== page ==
Herzog Music opened last weekend in downtown Cincinnati, 811 Race Street to be exact. Walking around the three stories devoted to celebrating Cincinnati’s musical heritage…and providing a bridge to the future, I thought that downtown Cinci just got a little more colorful and music-friendly. Herzog Music is a lot of different things at once, and I won’t pretend that this blog entry captures everything going on at the location, which feels like a combination of a retail store, museum, and performance space – but even an incomplete report should be enough to be of interest to any music lover.
On the first floor the main attraction is a huge selection of musical instruments, with many dating back so far that they predate some of the historic recording sessions that took place in that same building. In a room where guitars, basses, mandolins, dobros, and other instruments hung on the wall, a left-handed girl strummed skillfully on a right-handed ukulele (“You just do it in reverse,” she explained).
I asked her father if this was family where everyone played, and he said no, that was all her. And it’s funny: after the family disappeared for a few minutes, she slipped back in and grabbed a left-handed guitar off the wall and strummed some more. I believe she’s found her calling!
And there were some other strummers.
The second floor had lots of used LPs, and many more will be put out in upcoming weeks.
And here’s a nice touch: you can play the records that you’re curious about. I threw on Maxayn, an old funk album on Capricorn.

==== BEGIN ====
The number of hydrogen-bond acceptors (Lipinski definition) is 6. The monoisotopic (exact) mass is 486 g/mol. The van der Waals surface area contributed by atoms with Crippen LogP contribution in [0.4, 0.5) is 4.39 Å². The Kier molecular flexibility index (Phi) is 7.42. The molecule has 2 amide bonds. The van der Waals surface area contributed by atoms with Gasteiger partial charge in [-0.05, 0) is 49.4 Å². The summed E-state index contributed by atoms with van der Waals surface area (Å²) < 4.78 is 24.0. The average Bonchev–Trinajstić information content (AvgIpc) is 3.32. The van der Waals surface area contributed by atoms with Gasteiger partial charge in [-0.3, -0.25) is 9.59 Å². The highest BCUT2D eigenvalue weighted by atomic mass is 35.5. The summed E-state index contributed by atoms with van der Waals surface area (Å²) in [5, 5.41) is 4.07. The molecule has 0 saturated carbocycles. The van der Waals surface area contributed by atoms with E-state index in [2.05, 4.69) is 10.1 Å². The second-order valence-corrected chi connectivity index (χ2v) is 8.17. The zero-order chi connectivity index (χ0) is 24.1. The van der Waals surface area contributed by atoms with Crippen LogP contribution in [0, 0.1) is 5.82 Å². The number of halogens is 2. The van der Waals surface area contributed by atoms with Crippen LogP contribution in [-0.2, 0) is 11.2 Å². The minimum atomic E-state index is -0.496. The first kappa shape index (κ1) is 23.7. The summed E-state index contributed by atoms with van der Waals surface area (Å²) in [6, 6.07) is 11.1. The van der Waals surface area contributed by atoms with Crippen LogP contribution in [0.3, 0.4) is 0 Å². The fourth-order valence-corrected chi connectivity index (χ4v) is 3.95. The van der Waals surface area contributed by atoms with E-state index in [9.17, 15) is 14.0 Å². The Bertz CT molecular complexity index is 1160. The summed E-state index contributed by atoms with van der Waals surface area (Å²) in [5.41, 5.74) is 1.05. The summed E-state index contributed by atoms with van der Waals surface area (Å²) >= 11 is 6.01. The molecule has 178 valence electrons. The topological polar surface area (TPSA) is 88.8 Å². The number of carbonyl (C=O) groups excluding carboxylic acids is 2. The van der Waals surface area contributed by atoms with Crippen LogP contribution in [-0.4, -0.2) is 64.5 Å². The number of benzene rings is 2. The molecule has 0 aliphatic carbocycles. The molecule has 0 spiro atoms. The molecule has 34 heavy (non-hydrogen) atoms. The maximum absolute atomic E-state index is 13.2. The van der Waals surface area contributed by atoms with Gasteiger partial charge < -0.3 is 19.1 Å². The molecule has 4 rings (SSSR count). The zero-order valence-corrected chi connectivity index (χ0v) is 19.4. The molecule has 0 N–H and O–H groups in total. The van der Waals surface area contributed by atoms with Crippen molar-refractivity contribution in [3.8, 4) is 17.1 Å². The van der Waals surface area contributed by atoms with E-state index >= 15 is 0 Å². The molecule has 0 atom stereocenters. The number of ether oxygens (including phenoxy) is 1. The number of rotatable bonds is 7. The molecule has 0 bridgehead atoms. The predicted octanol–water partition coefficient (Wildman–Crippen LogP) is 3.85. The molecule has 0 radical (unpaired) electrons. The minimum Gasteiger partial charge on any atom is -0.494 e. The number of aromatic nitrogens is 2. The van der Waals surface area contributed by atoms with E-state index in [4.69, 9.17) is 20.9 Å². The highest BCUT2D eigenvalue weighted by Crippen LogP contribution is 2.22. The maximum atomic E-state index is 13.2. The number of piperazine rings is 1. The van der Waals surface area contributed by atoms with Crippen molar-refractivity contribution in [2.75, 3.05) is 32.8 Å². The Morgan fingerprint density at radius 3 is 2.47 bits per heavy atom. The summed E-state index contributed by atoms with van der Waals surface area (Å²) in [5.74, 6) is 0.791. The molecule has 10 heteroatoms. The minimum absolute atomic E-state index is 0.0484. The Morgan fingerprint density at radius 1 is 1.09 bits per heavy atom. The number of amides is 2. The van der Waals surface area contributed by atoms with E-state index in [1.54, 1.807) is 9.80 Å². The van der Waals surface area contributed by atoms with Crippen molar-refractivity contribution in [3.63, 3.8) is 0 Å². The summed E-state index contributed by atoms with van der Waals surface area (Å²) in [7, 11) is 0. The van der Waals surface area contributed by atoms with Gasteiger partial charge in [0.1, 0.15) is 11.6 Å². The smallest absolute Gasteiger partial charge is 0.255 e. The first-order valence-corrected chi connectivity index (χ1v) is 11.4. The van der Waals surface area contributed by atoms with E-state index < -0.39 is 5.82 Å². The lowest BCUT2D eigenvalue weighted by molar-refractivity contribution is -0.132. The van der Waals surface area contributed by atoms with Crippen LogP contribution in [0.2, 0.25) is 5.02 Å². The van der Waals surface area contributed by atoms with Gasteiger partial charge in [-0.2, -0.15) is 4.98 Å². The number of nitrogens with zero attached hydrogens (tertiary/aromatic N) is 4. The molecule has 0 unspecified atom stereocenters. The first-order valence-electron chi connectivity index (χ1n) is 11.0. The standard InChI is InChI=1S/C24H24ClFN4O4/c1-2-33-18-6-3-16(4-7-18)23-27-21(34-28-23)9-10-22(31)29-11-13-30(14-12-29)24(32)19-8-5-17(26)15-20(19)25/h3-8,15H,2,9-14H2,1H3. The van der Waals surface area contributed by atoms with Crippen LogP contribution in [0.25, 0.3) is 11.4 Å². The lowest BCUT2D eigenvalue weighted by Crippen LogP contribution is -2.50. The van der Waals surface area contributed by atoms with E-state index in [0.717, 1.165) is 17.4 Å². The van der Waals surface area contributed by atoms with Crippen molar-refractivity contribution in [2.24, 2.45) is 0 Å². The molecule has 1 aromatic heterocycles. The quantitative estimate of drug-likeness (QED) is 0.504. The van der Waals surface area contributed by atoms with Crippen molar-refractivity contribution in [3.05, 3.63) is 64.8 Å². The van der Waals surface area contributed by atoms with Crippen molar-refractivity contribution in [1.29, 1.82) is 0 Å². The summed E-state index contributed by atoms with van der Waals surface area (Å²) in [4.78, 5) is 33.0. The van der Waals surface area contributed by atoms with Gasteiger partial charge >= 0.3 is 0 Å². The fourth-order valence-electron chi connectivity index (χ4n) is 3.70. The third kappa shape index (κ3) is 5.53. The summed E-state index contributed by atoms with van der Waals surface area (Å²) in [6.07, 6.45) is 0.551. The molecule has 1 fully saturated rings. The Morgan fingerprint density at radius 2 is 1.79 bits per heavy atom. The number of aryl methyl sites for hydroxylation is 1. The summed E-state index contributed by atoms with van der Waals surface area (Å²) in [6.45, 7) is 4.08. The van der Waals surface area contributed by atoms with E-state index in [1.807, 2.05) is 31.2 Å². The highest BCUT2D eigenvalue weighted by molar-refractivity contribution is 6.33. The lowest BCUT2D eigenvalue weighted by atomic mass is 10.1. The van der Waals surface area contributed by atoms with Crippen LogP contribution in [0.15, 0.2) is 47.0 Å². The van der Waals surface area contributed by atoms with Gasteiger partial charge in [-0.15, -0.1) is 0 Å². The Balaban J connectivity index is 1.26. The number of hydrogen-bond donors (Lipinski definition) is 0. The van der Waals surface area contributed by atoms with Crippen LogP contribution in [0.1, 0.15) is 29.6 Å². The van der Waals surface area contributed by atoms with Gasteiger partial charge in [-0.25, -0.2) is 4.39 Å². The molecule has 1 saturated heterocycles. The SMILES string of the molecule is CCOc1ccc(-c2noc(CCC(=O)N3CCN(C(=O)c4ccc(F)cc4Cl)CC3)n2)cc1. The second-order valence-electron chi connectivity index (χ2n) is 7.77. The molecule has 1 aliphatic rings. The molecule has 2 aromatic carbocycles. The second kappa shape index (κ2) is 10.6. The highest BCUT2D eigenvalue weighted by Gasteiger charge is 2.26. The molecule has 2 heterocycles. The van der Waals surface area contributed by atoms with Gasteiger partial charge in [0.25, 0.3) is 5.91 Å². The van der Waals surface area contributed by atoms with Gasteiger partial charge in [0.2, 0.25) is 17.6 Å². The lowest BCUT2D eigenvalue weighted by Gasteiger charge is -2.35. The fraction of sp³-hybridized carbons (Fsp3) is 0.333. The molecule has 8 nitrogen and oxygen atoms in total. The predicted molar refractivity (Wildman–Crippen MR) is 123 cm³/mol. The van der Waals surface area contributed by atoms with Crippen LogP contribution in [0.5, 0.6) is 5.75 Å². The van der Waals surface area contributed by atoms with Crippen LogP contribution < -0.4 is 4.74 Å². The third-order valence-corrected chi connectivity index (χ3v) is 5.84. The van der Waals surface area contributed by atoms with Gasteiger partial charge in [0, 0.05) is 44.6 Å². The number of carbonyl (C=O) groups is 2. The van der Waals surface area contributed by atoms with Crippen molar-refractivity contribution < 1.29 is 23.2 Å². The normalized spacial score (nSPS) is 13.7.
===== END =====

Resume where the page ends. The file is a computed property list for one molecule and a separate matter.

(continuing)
After pawing through some records, I noted to Little Billy Catfish, seen here with Bonnie Speeg, that this particular Three Sounds LP was recorded at a club in downtown Cincinnati. Remember the Living Room?
Herzog Music is also a good place to shop for stereo equipment, including speakers, amps, receivers, equalizers, cassette decks, and turntables.
And don’t forget PA speakers, mixing boards, mics, and all that other stuff you need to perform live:
Speaking of live, when I walked up to the third floor I witnessed a live performance from the same gentleman I saw strumming an acoustic guitar on the first floor. His name is Andrew Hibbert, and he recently recorded an album (some or all of it at Herzog) that will be coming out pretty soon – we’ll have to keep track of that, as he’s a very talented musician whose skills include some first-rate yodeling a la Jimmie Rodgers.
There will be other musical performances at Herzog Music, and there will also be music lessons. So far I’ve only scratched the surface, but that’s okay – you can get a fuller picture by visiting yourself. As I left the building, it struck me that, as much as I enjoyed looking at records and vintage guitars and historical photos, what I liked best about Herzog Music was the way it brought people together. There’s a lot of history in that building, but there’s more to come.